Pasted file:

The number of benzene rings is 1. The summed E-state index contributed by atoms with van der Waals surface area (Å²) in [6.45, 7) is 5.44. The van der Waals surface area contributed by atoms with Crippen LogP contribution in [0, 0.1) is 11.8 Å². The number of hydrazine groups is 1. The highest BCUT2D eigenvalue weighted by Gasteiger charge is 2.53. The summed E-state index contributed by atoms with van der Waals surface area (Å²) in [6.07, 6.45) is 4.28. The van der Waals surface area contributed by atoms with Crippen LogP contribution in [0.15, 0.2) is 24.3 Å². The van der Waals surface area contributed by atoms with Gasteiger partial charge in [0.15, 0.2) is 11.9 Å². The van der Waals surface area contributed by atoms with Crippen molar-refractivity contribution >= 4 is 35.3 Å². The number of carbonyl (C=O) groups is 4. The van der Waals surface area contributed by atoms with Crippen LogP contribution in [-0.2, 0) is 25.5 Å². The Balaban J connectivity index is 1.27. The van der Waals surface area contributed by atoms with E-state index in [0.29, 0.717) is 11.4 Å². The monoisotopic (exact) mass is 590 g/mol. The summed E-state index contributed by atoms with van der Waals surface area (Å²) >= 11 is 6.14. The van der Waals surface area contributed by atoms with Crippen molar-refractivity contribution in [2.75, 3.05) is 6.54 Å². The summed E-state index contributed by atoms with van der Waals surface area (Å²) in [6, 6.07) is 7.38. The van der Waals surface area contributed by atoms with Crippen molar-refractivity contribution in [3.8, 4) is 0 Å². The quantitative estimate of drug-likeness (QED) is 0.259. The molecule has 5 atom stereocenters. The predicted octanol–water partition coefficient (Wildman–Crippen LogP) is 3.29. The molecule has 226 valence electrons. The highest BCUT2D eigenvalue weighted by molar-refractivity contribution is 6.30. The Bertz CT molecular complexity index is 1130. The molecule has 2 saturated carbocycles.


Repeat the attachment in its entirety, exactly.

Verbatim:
The number of benzene rings is 1. The summed E-state index contributed by atoms with van der Waals surface area (Å²) in [6.45, 7) is 5.44. The van der Waals surface area contributed by atoms with Crippen LogP contribution in [0, 0.1) is 11.8 Å². The number of hydrazine groups is 1. The highest BCUT2D eigenvalue weighted by Gasteiger charge is 2.53. The summed E-state index contributed by atoms with van der Waals surface area (Å²) in [6.07, 6.45) is 4.28. The van der Waals surface area contributed by atoms with Crippen LogP contribution in [0.15, 0.2) is 24.3 Å². The van der Waals surface area contributed by atoms with Gasteiger partial charge in [0.15, 0.2) is 11.9 Å². The van der Waals surface area contributed by atoms with Crippen molar-refractivity contribution >= 4 is 35.3 Å². The number of carbonyl (C=O) groups is 4. The van der Waals surface area contributed by atoms with Crippen LogP contribution in [-0.2, 0) is 25.5 Å². The Balaban J connectivity index is 1.27. The van der Waals surface area contributed by atoms with E-state index in [0.29, 0.717) is 11.4 Å². The monoisotopic (exact) mass is 590 g/mol. The summed E-state index contributed by atoms with van der Waals surface area (Å²) >= 11 is 6.14. The van der Waals surface area contributed by atoms with Crippen molar-refractivity contribution in [2.75, 3.05) is 6.54 Å². The summed E-state index contributed by atoms with van der Waals surface area (Å²) in [6, 6.07) is 7.38. The van der Waals surface area contributed by atoms with Crippen molar-refractivity contribution in [3.8, 4) is 0 Å². The quantitative estimate of drug-likeness (QED) is 0.259. The molecule has 5 atom stereocenters. The predicted octanol–water partition coefficient (Wildman–Crippen LogP) is 3.29. The molecule has 226 valence electrons. The highest BCUT2D eigenvalue weighted by molar-refractivity contribution is 6.30. The Bertz CT molecular complexity index is 1130. The molecule has 2 saturated carbocycles.